All of Strangeattractor's Comments + Replies

List of civilisational inadequacy

Advice regarding the health issues of new mothers is even more lacking. Whoa Baby by Kelly Rowland and Tristan Bickman is a book I liked on the topic.

Another book for new parents, about relationships, that I liked: And Baby Makes Three by John Gottman and Julie Schwartz Gottman.

December 2017 Media Thread

I enjoyed seeing Sydney Lallier's performance that won La Voix Junior, the Quebec version of The Voice Kids. She rapped a song that has verses in French and choruses in English with lyrics that seem timely in 2017.

The song she rapped is called La Force de Comprendre, which means The Strength To Understand.

http://www.journaldemontreal.com/2017/11/19/le-grand-gagnant-de-la-voix-junior-couronne

Heuristics for textbook selection

If you can physically get to a university library, then going to the section about the topic and looking at each book from the shelf until you find something that is comprehensible or otherwise meets your criteria, could be a good strategy.

I've found some good books that way.

Open thread, September 4 - September 10, 2017

It might help to cultivate your curiousity. Who are these people? What are they doing in the moment? What are they good at that you could learn from? Why are they in the same place as you? What are they up to when they are not at the same place as you? What are they enthusiastic about?

Sometimes when I talk to people I don't know well and I'm not thinking up many comments or questions based on our shared circumstances or environment, I'll ask some questions like "Have you read any good books lately?" or "What have you been thinking abou... (read more)

Open thread, August 28 - September 3, 2017

Do you mean where she hacked herself to become polyamorous? If so, you may be looking for this post http://lesswrong.com/lw/79x/polyhacking/

Open thread, June 5 - June 11, 2017

I like some poetry. Often in the form of song lyrics, or Shakespeare's plays.

Acting on your intended preferences - What does that look like in practice? (critical introspective questions)

One thing that I find helps with getting clear goals in my mind is to think of it in chunks of time, and revisit it every now and then, for example every 4 months. I think of them more as priorities than goals. For the next 4 months, my priorities are 1) X 2) Y 3) Z 4) A. Or I think of things in smaller chunks of time, such as 2 weeks, especially when there is more uncertainty in my life.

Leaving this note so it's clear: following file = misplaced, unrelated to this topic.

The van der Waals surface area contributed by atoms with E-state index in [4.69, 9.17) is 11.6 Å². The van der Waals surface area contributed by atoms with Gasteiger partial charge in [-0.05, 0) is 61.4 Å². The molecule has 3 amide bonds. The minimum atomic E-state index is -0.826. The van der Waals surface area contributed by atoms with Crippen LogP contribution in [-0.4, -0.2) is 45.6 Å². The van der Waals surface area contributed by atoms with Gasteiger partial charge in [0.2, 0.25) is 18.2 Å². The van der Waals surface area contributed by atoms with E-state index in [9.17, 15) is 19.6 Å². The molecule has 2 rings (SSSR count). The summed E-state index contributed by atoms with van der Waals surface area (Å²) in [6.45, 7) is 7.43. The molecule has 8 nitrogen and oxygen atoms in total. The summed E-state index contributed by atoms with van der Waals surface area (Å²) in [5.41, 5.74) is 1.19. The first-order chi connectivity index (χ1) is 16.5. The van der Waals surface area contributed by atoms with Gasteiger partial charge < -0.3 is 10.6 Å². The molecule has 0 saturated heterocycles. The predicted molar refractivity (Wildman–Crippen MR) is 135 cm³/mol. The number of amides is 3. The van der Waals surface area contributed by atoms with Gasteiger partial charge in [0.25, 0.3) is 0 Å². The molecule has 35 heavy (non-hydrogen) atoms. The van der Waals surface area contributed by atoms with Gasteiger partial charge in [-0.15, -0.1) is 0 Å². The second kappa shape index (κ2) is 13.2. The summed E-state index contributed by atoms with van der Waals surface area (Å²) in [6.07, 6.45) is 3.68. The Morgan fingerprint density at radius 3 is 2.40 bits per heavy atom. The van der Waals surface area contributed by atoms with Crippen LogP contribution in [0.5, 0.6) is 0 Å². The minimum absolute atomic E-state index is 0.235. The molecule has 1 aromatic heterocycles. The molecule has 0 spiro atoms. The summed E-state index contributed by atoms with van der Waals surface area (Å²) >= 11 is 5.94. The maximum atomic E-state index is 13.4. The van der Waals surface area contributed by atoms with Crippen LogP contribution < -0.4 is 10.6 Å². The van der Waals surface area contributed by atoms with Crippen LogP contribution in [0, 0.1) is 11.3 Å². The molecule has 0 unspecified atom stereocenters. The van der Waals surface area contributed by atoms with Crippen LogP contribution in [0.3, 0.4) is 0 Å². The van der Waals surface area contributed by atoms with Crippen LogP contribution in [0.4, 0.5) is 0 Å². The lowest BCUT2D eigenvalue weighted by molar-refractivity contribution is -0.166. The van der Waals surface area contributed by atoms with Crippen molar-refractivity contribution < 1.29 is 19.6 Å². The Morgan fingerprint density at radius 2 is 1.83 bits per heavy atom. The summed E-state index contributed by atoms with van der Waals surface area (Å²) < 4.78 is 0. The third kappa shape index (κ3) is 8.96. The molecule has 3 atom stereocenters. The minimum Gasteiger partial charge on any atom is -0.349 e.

I think sometimes people get hung up a bit of thinking of goals as being eternal never-changing things. And there might be some like that, though I categorize those as aspirations.

I Want To Live In A Baugruppe

I don't live in the Bay Area, nor do I wish to move there, but I have some thoughts.

It may be that the way to accomplish this is to start a housing co-operative, or a non-profit organization.

The Rochdale principles, which many co-operatives adopt are: Open, voluntary membership. Democratic governance. Limited return on equity. Surplus belongs to members. Education of members and public in cooperative principles. Cooperation between cooperatives.

If that seems like something you can live with, then you might want to go the co-op route. If you want to have m... (read more)

Open Thread, Feb. 20 - Feb 26, 2017

You say "intellectual masturbation" like it's a bad thing. :)

Open Thread, Feb. 20 - Feb 26, 2017

I think the impression you have of the people may have been influenced by seeing them primarily through social media. Have you talked to them in person? It might be different. The format of social media makes having nuanced discussions difficult, and emphasizes the more tribal posts.

Another thing to consider is that their priorities may have changed more than their approach to life. They may be applying empiricism to how to advance in a career, or how to be a good parent. There is a limited amount of time in a day, and they may have enough time to do... (read more)

2tristanm5yInterestingly, out of my original friend group, I am the only one who has gotten married and had a child. If anything, I have been forced to become more rational in order to cope with the added anxieties, lack of sleep, and stress.
Open thread, Feb. 06 - Feb. 12, 2017

I once went to a workshop on Sumi-e painting at the local Japanese cultural centre, and it changed how I look at paintings. So I'd recommend taking a Sumi-e class, or these days, I suppose watching Sumi-e tutorials on Youtube might do.

In general, getting an idea of how different cultures look at visual arts can be eye-opening. In addition to learning by doing, going to different museums and galleries can be a way to learn about art from many different time periods and cultures in different mediums.

Another thing that changed my perspective is a book calle... (read more)

Elderly discovered with superior memory and Alzheimer’s pathology

Alan Macdonald has autopsied brains of people who had dementia and Alzheimers, and has pictures of the cystic form of Borrelia bacteria in those brains.

http://alzheimerborreliosis.net

February 2017 Media Thread

And The Weak Suffer What They Must by Yanis Varoufakis https://yanisvaroufakis.eu/books/and-the-weak-suffer-what-they-must/nation-books-us-edition/